Repair crews assess Canada wildfire damage, oil firms plan restart
By Rod Nickel
FORT MCMURRAY, Alberta May 10 (Reuters) - Repair crews were expected to assess wildfire damage to the Canadian energy boomtown of Fort McMurray on Tuesday as the oil sands companies surrounding the ravaged city looked at bringing production back on line.
Political leaders got their first glimpse of the city on Monday since wildfire forced 88,000 residents to flee for safety. Alberta Premier Rachel Notley said they were encouraged by how much of it escaped destruction, estimating almost 90 percent of its buildings were saved.
But the tour also revealed scenes of utter devastation, with blocks of homes reduced to blackened foundations, front steps and metal barbecues.
Notley said 2,400 structures had burned within the city while almost 25,000 were saved.
The fire, expected to grow further on Tuesday, ravaged some 204,000 hectares (504,000 acres) of Alberta. But it also moved far enough away from the evacuated town to allow an official delegation to visit on Monday.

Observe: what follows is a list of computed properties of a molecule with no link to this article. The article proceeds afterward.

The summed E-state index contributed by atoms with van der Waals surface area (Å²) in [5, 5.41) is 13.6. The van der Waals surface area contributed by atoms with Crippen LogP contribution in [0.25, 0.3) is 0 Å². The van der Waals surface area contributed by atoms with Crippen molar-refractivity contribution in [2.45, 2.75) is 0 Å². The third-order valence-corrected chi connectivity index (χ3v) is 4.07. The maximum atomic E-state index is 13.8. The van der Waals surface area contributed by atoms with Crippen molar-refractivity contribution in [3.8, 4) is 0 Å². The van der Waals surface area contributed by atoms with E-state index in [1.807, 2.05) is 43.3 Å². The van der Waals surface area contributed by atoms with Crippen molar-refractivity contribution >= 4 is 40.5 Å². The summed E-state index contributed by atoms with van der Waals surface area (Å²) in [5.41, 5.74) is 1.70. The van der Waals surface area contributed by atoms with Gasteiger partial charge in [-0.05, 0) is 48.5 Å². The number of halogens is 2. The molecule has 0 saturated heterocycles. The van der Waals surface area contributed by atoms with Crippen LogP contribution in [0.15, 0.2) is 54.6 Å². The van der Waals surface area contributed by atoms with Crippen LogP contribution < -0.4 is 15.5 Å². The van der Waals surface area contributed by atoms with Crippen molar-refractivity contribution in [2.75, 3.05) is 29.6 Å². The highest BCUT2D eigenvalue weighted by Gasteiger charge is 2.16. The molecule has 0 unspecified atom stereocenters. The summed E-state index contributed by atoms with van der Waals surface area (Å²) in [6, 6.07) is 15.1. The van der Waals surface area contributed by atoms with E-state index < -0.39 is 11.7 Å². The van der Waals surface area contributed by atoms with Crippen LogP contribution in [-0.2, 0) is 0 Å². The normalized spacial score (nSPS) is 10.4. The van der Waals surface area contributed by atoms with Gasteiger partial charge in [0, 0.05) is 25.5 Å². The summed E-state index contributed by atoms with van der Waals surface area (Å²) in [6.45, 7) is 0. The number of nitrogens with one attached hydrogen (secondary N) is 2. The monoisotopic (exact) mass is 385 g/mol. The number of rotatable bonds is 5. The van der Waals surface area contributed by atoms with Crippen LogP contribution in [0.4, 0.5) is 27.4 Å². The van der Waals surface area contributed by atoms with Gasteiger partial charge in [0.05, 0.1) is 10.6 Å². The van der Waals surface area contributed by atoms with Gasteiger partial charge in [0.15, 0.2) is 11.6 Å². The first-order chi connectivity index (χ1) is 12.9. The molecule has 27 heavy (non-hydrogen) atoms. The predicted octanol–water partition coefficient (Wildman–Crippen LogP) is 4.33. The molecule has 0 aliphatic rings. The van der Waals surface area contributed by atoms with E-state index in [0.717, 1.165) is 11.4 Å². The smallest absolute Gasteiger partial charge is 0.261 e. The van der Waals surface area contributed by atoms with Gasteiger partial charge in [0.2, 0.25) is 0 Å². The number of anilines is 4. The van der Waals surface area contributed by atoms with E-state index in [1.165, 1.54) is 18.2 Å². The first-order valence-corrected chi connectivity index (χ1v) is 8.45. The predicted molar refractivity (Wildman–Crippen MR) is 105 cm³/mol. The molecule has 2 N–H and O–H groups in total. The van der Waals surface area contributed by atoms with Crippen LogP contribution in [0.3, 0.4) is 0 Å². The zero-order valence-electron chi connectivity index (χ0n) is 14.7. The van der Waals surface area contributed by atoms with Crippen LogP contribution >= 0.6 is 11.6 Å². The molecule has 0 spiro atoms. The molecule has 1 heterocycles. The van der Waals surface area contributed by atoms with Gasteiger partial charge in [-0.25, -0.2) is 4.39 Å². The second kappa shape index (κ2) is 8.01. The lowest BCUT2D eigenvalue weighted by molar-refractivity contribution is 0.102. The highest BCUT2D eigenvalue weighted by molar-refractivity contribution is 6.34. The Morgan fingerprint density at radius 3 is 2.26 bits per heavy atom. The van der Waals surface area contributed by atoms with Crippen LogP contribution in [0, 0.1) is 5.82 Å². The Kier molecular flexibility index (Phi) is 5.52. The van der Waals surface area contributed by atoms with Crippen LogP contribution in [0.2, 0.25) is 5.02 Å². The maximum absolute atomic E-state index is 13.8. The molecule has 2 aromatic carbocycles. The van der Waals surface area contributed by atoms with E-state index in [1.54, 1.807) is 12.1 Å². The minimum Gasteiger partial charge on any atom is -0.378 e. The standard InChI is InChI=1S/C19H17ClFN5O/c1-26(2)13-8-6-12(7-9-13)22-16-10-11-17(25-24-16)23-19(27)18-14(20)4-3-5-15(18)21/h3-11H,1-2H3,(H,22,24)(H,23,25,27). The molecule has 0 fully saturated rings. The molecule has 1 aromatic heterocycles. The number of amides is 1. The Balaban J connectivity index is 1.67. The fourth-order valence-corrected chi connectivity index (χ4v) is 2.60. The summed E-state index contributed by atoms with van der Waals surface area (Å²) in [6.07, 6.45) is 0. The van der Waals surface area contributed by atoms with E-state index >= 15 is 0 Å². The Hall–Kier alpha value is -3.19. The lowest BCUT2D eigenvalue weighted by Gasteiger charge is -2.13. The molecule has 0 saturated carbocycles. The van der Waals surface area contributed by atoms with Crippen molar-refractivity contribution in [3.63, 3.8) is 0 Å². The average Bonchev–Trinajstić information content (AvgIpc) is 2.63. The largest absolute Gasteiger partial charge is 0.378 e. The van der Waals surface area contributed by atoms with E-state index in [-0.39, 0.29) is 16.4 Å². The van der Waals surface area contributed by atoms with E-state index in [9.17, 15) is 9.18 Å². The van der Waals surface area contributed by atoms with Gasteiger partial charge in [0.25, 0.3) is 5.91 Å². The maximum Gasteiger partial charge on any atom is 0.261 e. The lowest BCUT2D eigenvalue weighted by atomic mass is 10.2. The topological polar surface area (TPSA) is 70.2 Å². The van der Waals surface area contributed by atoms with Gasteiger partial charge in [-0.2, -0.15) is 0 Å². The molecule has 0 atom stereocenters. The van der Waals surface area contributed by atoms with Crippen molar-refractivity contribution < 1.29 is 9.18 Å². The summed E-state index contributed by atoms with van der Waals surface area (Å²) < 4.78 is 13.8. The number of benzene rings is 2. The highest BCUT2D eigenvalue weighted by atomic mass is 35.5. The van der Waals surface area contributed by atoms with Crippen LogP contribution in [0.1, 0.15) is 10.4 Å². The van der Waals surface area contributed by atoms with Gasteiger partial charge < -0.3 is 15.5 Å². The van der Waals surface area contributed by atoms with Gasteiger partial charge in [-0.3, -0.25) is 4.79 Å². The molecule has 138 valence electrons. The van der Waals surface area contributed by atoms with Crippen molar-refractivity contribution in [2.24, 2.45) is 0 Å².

Officials warned it was not safe for residents to return, with parts still smoldering and large areas without power, water and gas. Notley said repair crews will have weeks of work ahead of them to make the city safe.
The assessment by officials came a few hours after insurance experts revised sharply downward their estimates of the cost of damage from the blaze, which began on May 1.
Cooler weather, which has helped firefighters battling the blaze, was expected to linger through Thursday, according to Environment Canada. Still, much of Alberta is tinder-box dry after a mild winter and warm spring. Continued...